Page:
Whether it is Church or PTO or Marching Band or the Soccer club (those are just the ones emailing me), no one can find the volunteers they need whom they had a few years ago…no one. All of these groups are staring at parents, saying: we need you. And all our parents are saying “we have nothing more give…we are the tree at the end of the book (The Giving Tree) and at best we are only a cut-off stump now.”
Isaiah uses THAT metaphor. Through the buildup of Isaiah’s initial ministry, he keeps returning to the idea of Israel as a forest of trees cut down, stumps all around. until he gives that famous word: but a shoot shall come from the stump of Jesse….
I think we live in a time of stumps and bones…and I do not believe I’m overstating it. In fact, I think I am barely scratching the surface. I’m not going to leave you here because that is not my objective, so I cannot keep scratching for now. We do NEED to see our context and the landscape correctly if we are going to take the next steps… and we need to take the NEXT steps. Because the valley doesn’t stay bones; and the shoot does come up: the grave is not the end.
I believe the Church of flesh and blood is needed in such a time as this. I believe that more than ever we find ourselves in a time when we need the Church: not steeples and budgets, but the church that is conclaves of resilient people reminding themselves that they are not alone. Communities of grace, people of unyielding love, carrying each other in turn through the hardest stretches of our shared journeys because we have made the decision that these journeys shall be shared. It is no mistake that Ezekiel does not raise and create a single skeleton and then a single person living and breathing. God has no small vision. God does start out to save individuals—God is the God of all-or-nothing gambits: let’s raise the whole dang valley of bones!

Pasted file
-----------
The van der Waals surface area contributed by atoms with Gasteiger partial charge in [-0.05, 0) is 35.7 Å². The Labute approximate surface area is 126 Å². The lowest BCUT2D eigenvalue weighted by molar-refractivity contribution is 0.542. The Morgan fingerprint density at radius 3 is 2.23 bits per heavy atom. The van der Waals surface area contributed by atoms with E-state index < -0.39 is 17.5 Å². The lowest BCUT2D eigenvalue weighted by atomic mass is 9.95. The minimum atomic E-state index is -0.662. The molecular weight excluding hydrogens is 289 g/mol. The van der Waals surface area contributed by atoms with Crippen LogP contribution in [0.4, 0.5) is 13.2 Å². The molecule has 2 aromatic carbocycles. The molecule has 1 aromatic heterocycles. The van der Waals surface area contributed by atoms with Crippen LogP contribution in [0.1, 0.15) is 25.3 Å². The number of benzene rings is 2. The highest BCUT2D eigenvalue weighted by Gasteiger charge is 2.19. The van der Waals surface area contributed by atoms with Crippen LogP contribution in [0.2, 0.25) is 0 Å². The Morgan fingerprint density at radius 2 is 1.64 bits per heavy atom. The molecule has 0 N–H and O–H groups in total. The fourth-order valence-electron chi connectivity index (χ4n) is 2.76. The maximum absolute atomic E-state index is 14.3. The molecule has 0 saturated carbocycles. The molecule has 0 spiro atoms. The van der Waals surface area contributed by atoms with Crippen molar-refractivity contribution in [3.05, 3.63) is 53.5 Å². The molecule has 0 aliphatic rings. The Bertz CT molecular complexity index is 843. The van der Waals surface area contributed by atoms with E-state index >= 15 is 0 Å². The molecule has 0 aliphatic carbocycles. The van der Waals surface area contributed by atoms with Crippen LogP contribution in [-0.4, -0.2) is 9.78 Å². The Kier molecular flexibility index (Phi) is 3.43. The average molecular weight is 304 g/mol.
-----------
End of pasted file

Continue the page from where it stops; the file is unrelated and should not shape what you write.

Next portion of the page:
I work for a Church, so it’s no surprise that I think it’s a special kind of answer to our current plight. Hear me: I do think it’s a special kind of answer. But it doesn’t have to be my church…or any church, per se. What it does need to be is communities of covenant vulnerability and togetherness. We need places where we share our real lives and our real struggles, and we don’t give up on each other or ourselves. We need places that are willing to double down on wonder and curiosity and hope. Not a hope that someone else will fix all this, not magical-thinking hope, but gritty “get in there and bring down the injustices and plant seeds and pull weeds and water the dang ground even when no crop will break up through that parched and weary land.” Hope that says you will not keep me down… because that me is actually us and together we are just too stubborn to lie down and die. The kind of hope that made Ezekiel start talking to bones, as ludicrous as it was.
We are all tired. We have all had too much asked of us. We are all more than a bit paralyzed about whether we can do anything about it. And I’m not sure that I’m in any better place…but I strongly suspect that the way forward will never come so long as I’m looking for it alone. We need each other. And the heart in me that longs for wellness in you is begging you to let the sinews of commitment and the flesh of shared lives and the blood and Spirit of hope flow in you again—to get yourself up, find a group of people whose lives you might imagine will enrich yours and whose lives most surely will be enriched by you,: and go there and hang out there…and let life thrive in you again.